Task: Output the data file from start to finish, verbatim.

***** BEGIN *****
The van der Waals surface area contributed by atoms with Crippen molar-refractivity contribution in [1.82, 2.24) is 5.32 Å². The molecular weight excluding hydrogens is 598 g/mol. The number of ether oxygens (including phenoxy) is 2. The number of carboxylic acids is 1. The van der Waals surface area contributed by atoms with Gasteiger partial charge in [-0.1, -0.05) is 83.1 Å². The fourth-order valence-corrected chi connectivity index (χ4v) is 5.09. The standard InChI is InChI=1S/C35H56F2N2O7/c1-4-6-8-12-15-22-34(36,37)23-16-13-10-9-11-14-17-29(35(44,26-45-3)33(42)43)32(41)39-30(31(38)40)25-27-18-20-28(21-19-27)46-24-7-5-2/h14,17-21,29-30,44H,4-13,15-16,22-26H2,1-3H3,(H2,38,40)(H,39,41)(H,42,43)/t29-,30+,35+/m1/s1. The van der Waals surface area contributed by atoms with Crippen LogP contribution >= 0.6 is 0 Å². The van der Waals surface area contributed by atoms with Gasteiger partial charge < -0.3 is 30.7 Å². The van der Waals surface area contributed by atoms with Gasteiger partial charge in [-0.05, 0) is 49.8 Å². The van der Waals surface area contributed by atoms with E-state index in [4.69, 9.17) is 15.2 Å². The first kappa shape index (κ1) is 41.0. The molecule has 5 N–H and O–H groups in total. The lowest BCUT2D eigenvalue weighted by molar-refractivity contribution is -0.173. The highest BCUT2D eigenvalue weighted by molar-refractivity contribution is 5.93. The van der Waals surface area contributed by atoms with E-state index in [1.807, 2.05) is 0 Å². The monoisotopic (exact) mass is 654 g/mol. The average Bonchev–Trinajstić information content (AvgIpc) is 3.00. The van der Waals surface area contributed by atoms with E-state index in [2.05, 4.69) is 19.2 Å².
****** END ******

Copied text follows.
The van der Waals surface area contributed by atoms with Crippen molar-refractivity contribution in [1.82, 2.24) is 5.32 Å². The molecular weight excluding hydrogens is 598 g/mol. The number of ether oxygens (including phenoxy) is 2. The number of carboxylic acids is 1. The van der Waals surface area contributed by atoms with Gasteiger partial charge in [-0.1, -0.05) is 83.1 Å². The fourth-order valence-corrected chi connectivity index (χ4v) is 5.09. The standard InChI is InChI=1S/C35H56F2N2O7/c1-4-6-8-12-15-22-34(36,37)23-16-13-10-9-11-14-17-29(35(44,26-45-3)33(42)43)32(41)39-30(31(38)40)25-27-18-20-28(21-19-27)46-24-7-5-2/h14,17-21,29-30,44H,4-13,15-16,22-26H2,1-3H3,(H2,38,40)(H,39,41)(H,42,43)/t29-,30+,35+/m1/s1. The van der Waals surface area contributed by atoms with Crippen LogP contribution >= 0.6 is 0 Å². The van der Waals surface area contributed by atoms with Gasteiger partial charge < -0.3 is 30.7 Å². The van der Waals surface area contributed by atoms with Gasteiger partial charge in [-0.05, 0) is 49.8 Å². The van der Waals surface area contributed by atoms with E-state index in [4.69, 9.17) is 15.2 Å². The first kappa shape index (κ1) is 41.0. The molecule has 5 N–H and O–H groups in total. The lowest BCUT2D eigenvalue weighted by molar-refractivity contribution is -0.173. The highest BCUT2D eigenvalue weighted by molar-refractivity contribution is 5.93. The van der Waals surface area contributed by atoms with E-state index in [1.807, 2.05) is 0 Å². The monoisotopic (exact) mass is 654 g/mol. The average Bonchev–Trinajstić information content (AvgIpc) is 3.00. The van der Waals surface area contributed by atoms with E-state index in [2.05, 4.69) is 19.2 Å².